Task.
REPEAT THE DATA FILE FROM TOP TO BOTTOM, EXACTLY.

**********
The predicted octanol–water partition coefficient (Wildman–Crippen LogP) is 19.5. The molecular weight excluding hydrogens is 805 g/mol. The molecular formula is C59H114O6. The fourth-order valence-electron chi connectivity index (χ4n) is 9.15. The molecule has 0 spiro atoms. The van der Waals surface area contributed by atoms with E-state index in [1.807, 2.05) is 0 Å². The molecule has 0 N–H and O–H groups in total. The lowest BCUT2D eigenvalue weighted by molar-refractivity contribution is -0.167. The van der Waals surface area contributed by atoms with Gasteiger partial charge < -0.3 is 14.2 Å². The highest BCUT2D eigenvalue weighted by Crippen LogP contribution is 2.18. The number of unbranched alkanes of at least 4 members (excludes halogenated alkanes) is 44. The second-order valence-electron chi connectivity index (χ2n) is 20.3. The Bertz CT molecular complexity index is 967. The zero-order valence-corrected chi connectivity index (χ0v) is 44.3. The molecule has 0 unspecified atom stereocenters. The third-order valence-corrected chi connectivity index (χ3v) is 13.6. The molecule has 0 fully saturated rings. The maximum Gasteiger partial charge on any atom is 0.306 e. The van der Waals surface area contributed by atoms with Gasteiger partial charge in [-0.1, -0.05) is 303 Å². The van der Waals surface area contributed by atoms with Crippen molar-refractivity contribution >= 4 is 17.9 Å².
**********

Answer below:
The predicted octanol–water partition coefficient (Wildman–Crippen LogP) is 19.5. The molecular weight excluding hydrogens is 805 g/mol. The molecular formula is C59H114O6. The fourth-order valence-electron chi connectivity index (χ4n) is 9.15. The molecule has 0 spiro atoms. The van der Waals surface area contributed by atoms with E-state index in [1.807, 2.05) is 0 Å². The molecule has 0 N–H and O–H groups in total. The lowest BCUT2D eigenvalue weighted by molar-refractivity contribution is -0.167. The van der Waals surface area contributed by atoms with Gasteiger partial charge < -0.3 is 14.2 Å². The highest BCUT2D eigenvalue weighted by Crippen LogP contribution is 2.18. The number of unbranched alkanes of at least 4 members (excludes halogenated alkanes) is 44. The second-order valence-electron chi connectivity index (χ2n) is 20.3. The Bertz CT molecular complexity index is 967. The zero-order valence-corrected chi connectivity index (χ0v) is 44.3. The molecule has 0 unspecified atom stereocenters. The third-order valence-corrected chi connectivity index (χ3v) is 13.6. The molecule has 0 fully saturated rings. The maximum Gasteiger partial charge on any atom is 0.306 e. The van der Waals surface area contributed by atoms with Gasteiger partial charge in [-0.1, -0.05) is 303 Å². The van der Waals surface area contributed by atoms with Crippen molar-refractivity contribution >= 4 is 17.9 Å².